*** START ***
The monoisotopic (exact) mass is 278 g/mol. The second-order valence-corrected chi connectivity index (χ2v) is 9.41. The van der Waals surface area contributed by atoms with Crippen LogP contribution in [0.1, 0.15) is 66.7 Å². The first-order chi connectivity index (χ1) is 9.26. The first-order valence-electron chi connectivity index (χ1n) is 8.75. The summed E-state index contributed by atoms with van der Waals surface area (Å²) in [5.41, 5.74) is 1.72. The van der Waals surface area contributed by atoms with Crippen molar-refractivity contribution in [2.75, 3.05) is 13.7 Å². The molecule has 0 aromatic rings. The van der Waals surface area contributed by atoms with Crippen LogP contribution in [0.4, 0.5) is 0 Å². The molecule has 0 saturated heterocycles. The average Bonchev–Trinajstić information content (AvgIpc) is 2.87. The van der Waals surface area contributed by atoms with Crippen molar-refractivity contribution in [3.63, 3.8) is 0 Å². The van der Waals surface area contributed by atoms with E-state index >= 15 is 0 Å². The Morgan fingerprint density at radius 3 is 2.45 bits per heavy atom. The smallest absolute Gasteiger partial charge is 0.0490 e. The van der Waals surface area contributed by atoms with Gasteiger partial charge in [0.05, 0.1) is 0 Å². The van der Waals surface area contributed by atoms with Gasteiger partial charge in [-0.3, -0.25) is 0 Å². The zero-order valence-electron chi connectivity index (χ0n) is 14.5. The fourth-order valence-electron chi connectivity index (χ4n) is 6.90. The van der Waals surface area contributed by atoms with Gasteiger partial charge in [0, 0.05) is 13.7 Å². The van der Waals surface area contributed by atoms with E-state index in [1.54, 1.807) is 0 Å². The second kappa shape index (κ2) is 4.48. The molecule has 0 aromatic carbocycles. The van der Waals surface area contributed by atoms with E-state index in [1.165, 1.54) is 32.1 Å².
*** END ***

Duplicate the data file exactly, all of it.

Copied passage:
The monoisotopic (exact) mass is 278 g/mol. The second-order valence-corrected chi connectivity index (χ2v) is 9.41. The van der Waals surface area contributed by atoms with Crippen LogP contribution in [0.1, 0.15) is 66.7 Å². The first-order chi connectivity index (χ1) is 9.26. The first-order valence-electron chi connectivity index (χ1n) is 8.75. The summed E-state index contributed by atoms with van der Waals surface area (Å²) in [5.41, 5.74) is 1.72. The van der Waals surface area contributed by atoms with Crippen molar-refractivity contribution in [2.75, 3.05) is 13.7 Å². The molecule has 0 aromatic rings. The van der Waals surface area contributed by atoms with Crippen LogP contribution in [0.4, 0.5) is 0 Å². The molecule has 0 saturated heterocycles. The average Bonchev–Trinajstić information content (AvgIpc) is 2.87. The van der Waals surface area contributed by atoms with Crippen molar-refractivity contribution in [3.63, 3.8) is 0 Å². The van der Waals surface area contributed by atoms with E-state index >= 15 is 0 Å². The Morgan fingerprint density at radius 3 is 2.45 bits per heavy atom. The smallest absolute Gasteiger partial charge is 0.0490 e. The van der Waals surface area contributed by atoms with Gasteiger partial charge in [0.05, 0.1) is 0 Å². The van der Waals surface area contributed by atoms with Gasteiger partial charge in [-0.3, -0.25) is 0 Å². The zero-order valence-electron chi connectivity index (χ0n) is 14.5. The fourth-order valence-electron chi connectivity index (χ4n) is 6.90. The van der Waals surface area contributed by atoms with Gasteiger partial charge in [0, 0.05) is 13.7 Å². The van der Waals surface area contributed by atoms with E-state index in [1.54, 1.807) is 0 Å². The second kappa shape index (κ2) is 4.48. The molecule has 0 aromatic carbocycles. The van der Waals surface area contributed by atoms with E-state index in [1.165, 1.54) is 32.1 Å².